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J Assoc Res Otolaryngol. 2012 Aug;13(4):447-59. doi: 10.1007/s10162-012-0320-9. Epub 2012 Mar 31.

Reverse transmission along the ossicular chain in gerbil.

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Department of Otolaryngology, Head and Neck Surgery, Columbia University, 630 West 168th Street, New York, NY 10032, USA.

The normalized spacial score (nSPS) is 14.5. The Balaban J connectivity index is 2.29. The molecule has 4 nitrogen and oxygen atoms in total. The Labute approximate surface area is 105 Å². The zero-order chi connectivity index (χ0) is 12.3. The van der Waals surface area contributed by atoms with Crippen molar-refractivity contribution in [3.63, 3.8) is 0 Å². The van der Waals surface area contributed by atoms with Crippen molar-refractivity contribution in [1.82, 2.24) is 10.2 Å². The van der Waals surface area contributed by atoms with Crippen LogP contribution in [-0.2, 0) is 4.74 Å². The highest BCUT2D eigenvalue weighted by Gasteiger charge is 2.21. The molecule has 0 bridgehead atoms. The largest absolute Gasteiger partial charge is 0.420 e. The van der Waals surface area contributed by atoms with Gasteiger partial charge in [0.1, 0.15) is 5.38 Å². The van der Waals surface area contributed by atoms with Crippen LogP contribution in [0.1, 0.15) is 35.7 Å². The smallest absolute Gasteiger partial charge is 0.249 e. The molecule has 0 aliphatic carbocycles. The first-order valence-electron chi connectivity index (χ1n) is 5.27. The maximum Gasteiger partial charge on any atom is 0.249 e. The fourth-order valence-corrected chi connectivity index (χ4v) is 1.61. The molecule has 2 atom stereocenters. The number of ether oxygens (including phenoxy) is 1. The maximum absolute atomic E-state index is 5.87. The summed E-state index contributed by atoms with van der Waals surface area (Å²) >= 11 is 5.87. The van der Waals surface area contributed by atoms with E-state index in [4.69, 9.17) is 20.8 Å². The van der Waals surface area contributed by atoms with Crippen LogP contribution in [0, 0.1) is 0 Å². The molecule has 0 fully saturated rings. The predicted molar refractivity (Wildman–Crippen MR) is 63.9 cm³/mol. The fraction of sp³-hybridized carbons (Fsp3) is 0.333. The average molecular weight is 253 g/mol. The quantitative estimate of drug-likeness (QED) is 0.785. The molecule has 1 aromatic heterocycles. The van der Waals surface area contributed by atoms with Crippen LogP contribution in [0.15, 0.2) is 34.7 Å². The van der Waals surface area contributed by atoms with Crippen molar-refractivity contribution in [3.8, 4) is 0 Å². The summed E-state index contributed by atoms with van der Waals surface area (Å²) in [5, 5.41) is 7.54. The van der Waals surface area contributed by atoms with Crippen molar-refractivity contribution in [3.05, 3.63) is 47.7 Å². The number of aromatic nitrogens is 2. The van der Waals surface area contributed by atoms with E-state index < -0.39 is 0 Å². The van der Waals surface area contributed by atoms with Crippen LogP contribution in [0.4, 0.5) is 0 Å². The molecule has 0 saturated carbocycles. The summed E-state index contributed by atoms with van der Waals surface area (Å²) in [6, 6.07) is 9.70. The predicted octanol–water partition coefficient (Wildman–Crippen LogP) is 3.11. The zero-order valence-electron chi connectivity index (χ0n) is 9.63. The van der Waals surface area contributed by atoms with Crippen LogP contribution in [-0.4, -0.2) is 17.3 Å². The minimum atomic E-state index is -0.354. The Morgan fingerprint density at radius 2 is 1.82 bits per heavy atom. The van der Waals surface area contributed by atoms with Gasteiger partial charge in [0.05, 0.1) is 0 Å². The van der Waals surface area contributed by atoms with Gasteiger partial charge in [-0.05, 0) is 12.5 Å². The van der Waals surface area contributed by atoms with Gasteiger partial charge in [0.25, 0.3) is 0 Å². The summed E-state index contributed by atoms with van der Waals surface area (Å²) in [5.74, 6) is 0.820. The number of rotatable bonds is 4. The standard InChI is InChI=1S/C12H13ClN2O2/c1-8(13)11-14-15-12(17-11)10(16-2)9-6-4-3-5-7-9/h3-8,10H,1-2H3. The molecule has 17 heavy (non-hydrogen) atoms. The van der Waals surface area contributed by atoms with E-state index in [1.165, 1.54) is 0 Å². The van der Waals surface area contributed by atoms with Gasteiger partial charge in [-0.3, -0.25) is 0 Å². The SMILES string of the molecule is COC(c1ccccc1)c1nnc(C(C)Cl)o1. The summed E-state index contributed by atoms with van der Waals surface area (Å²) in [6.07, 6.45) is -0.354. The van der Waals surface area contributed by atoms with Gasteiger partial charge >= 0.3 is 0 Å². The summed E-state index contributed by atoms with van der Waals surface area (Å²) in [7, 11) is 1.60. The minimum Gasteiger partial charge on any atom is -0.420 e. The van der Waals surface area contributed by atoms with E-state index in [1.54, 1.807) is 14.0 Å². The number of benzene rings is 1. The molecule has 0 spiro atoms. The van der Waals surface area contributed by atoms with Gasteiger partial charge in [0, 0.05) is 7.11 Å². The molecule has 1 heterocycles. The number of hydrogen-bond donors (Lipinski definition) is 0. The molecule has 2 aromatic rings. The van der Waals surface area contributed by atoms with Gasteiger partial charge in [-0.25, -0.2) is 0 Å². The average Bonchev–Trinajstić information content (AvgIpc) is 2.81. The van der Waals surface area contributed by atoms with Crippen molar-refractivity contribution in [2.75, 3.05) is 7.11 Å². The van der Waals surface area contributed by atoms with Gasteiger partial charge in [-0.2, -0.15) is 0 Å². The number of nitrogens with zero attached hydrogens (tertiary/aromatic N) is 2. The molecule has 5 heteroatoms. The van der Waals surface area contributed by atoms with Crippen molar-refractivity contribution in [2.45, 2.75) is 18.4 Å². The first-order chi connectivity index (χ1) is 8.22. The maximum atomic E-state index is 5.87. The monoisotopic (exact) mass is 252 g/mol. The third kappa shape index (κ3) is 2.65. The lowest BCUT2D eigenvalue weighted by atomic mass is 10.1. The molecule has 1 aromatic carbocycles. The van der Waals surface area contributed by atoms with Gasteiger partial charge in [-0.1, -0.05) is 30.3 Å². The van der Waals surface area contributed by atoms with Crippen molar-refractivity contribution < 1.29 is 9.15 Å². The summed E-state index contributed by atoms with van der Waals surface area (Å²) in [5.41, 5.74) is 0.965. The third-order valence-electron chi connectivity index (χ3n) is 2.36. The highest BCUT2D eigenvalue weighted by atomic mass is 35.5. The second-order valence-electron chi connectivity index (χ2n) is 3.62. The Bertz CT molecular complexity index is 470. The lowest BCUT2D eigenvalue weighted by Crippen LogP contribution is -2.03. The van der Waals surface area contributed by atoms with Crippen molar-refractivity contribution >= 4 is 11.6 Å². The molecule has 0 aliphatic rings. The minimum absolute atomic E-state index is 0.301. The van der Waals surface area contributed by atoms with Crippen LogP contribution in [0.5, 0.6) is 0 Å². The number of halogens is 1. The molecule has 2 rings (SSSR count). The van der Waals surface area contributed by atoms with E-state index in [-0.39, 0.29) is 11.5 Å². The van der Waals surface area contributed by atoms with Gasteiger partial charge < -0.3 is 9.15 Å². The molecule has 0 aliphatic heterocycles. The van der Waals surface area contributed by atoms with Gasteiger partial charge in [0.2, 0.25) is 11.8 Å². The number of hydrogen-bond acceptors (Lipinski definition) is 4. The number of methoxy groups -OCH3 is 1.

In a healthy cochlea stimulated with two tones f (1) and f (2), combination tones are generated by the cochlea's active process and its associated nonlinearity. These distortion tones travel "in reverse" through the middle ear. They can be detected with a sensitive microphone in the ear canal (EC) and are known as distortion product otoacoustic emissions. Comparisons of ossicular velocity and EC pressure responses at distortion product frequencies allowed us to evaluate the middle ear transmission in the reverse direction along the ossicular chain. In the current study, the gerbil ear was stimulated with two equal-intensity tones with fixed f (2)/f (1) ratio of 1.05 or 1.25. The middle ear ossicles were accessed through an opening of the pars flaccida, and their motion was measured in the direction in line with the stapes piston-like motion using a laser interferometer. When referencing the ossicular motion to EC pressure, an additional amplitude loss was found in reverse transmission compared to the gain in forward transmission, similar to previous findings relating intracochlear and EC pressure. In contrast, sound transmission along the ossicular chain was quite similar in forward and reverse directions. The difference in middle ear transmission in forward and reverse directions is most likely due to the different load impedances-the cochlea in forward transmission and the EC in reverse transmission.

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